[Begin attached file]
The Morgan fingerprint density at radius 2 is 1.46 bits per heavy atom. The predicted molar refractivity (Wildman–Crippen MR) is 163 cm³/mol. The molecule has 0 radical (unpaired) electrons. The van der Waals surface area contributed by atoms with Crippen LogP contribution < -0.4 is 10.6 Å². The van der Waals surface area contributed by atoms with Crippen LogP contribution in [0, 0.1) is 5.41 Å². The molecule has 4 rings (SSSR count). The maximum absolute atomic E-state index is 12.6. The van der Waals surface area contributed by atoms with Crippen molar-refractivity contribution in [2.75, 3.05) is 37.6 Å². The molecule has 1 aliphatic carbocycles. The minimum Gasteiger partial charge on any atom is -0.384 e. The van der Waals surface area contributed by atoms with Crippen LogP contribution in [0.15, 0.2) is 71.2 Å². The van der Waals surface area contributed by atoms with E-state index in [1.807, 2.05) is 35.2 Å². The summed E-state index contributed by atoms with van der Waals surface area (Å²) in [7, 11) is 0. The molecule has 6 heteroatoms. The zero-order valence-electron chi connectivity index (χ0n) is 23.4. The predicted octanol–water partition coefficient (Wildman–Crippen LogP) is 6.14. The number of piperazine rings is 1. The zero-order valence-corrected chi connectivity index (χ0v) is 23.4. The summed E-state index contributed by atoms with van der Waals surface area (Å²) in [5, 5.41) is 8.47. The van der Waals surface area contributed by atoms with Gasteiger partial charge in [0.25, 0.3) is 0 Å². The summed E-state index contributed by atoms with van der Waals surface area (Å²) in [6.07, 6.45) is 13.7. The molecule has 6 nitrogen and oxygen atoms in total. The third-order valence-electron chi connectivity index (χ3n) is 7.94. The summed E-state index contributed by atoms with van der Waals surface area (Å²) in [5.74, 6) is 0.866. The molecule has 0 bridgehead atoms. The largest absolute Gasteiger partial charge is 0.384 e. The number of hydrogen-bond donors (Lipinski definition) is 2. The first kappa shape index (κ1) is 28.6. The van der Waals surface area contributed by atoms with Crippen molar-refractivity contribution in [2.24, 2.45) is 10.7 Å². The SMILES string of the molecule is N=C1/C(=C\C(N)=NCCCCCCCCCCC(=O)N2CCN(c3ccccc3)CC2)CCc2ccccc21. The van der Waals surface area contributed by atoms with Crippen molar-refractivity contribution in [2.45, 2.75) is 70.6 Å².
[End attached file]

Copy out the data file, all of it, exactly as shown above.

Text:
The Morgan fingerprint density at radius 2 is 1.46 bits per heavy atom. The predicted molar refractivity (Wildman–Crippen MR) is 163 cm³/mol. The molecule has 0 radical (unpaired) electrons. The van der Waals surface area contributed by atoms with Crippen LogP contribution < -0.4 is 10.6 Å². The van der Waals surface area contributed by atoms with Crippen LogP contribution in [0, 0.1) is 5.41 Å². The molecule has 4 rings (SSSR count). The maximum absolute atomic E-state index is 12.6. The van der Waals surface area contributed by atoms with Crippen molar-refractivity contribution in [2.75, 3.05) is 37.6 Å². The molecule has 1 aliphatic carbocycles. The minimum Gasteiger partial charge on any atom is -0.384 e. The van der Waals surface area contributed by atoms with Crippen LogP contribution in [0.15, 0.2) is 71.2 Å². The van der Waals surface area contributed by atoms with E-state index in [1.807, 2.05) is 35.2 Å². The summed E-state index contributed by atoms with van der Waals surface area (Å²) in [7, 11) is 0. The molecule has 6 heteroatoms. The zero-order valence-electron chi connectivity index (χ0n) is 23.4. The predicted octanol–water partition coefficient (Wildman–Crippen LogP) is 6.14. The number of piperazine rings is 1. The zero-order valence-corrected chi connectivity index (χ0v) is 23.4. The summed E-state index contributed by atoms with van der Waals surface area (Å²) in [5, 5.41) is 8.47. The van der Waals surface area contributed by atoms with Gasteiger partial charge in [0.25, 0.3) is 0 Å². The summed E-state index contributed by atoms with van der Waals surface area (Å²) in [6.07, 6.45) is 13.7. The molecule has 6 nitrogen and oxygen atoms in total. The third-order valence-electron chi connectivity index (χ3n) is 7.94. The summed E-state index contributed by atoms with van der Waals surface area (Å²) in [5.74, 6) is 0.866. The molecule has 0 bridgehead atoms. The largest absolute Gasteiger partial charge is 0.384 e. The number of hydrogen-bond donors (Lipinski definition) is 2. The first kappa shape index (κ1) is 28.6. The van der Waals surface area contributed by atoms with Crippen molar-refractivity contribution in [2.24, 2.45) is 10.7 Å². The SMILES string of the molecule is N=C1/C(=C\C(N)=NCCCCCCCCCCC(=O)N2CCN(c3ccccc3)CC2)CCc2ccccc21. The van der Waals surface area contributed by atoms with Crippen molar-refractivity contribution in [2.45, 2.75) is 70.6 Å².